Date of Award


Document Type


Degree Name

Master of Arts (MA)



First Advisor

David I. Hanauer, Ph.D.

Second Advisor

Sharon K. Deckert, Ph.D.

Third Advisor

Gloria Park, Ph.D.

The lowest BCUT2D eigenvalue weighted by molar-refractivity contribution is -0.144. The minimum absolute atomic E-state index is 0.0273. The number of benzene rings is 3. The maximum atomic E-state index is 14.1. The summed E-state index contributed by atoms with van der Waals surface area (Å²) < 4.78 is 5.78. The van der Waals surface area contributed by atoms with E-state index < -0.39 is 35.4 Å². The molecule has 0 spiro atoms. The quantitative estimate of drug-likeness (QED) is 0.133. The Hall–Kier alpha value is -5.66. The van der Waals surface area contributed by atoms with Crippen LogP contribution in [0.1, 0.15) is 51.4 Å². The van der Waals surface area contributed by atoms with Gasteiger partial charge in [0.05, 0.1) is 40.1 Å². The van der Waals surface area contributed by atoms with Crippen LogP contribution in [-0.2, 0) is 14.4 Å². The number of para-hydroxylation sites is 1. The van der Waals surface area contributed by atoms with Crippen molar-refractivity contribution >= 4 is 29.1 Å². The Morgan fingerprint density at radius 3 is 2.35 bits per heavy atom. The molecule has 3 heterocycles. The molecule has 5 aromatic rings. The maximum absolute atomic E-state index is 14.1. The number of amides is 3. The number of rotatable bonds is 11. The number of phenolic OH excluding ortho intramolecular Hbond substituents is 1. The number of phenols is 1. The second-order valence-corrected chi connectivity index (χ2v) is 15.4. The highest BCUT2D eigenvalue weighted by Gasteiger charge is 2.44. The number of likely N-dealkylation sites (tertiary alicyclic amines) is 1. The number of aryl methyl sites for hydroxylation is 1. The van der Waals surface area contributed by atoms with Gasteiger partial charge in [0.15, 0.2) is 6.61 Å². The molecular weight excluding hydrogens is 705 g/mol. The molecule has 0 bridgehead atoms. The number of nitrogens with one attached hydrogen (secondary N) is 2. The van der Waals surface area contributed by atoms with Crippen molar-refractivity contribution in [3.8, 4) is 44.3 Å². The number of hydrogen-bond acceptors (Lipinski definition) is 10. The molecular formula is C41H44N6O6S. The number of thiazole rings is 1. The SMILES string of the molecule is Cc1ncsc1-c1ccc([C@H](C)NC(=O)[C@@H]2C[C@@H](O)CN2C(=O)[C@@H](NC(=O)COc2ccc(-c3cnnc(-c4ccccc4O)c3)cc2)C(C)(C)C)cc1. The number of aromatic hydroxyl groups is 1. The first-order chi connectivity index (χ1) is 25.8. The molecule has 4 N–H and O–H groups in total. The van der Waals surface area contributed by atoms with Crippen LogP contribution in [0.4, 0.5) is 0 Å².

This thesis aimed to observe and explicate the language socializing practices that occur within the complex world of two families living in the United States. Using Vygotsky's socio-cultural theory of learning as a theoretical framework, this study utilized a case-study approach with two multilingual families. Semi-structured interviews were conducted along with observations of home practices using a source-structured table. Three themes were revealed from the data indicating (1) Parental perception of English may influence the micro-politics of language learning in the homes of both participant families, (2) Parental concern regarding heritage language attrition potentially effects language teaching strategies in the home and (3) Parental perception of the child's emotional needs and contextual situation may dictate when and how each language was used at home. This study further provides detailed examples of what may, or may not, be done to help develop the language learning of young children during early childhood.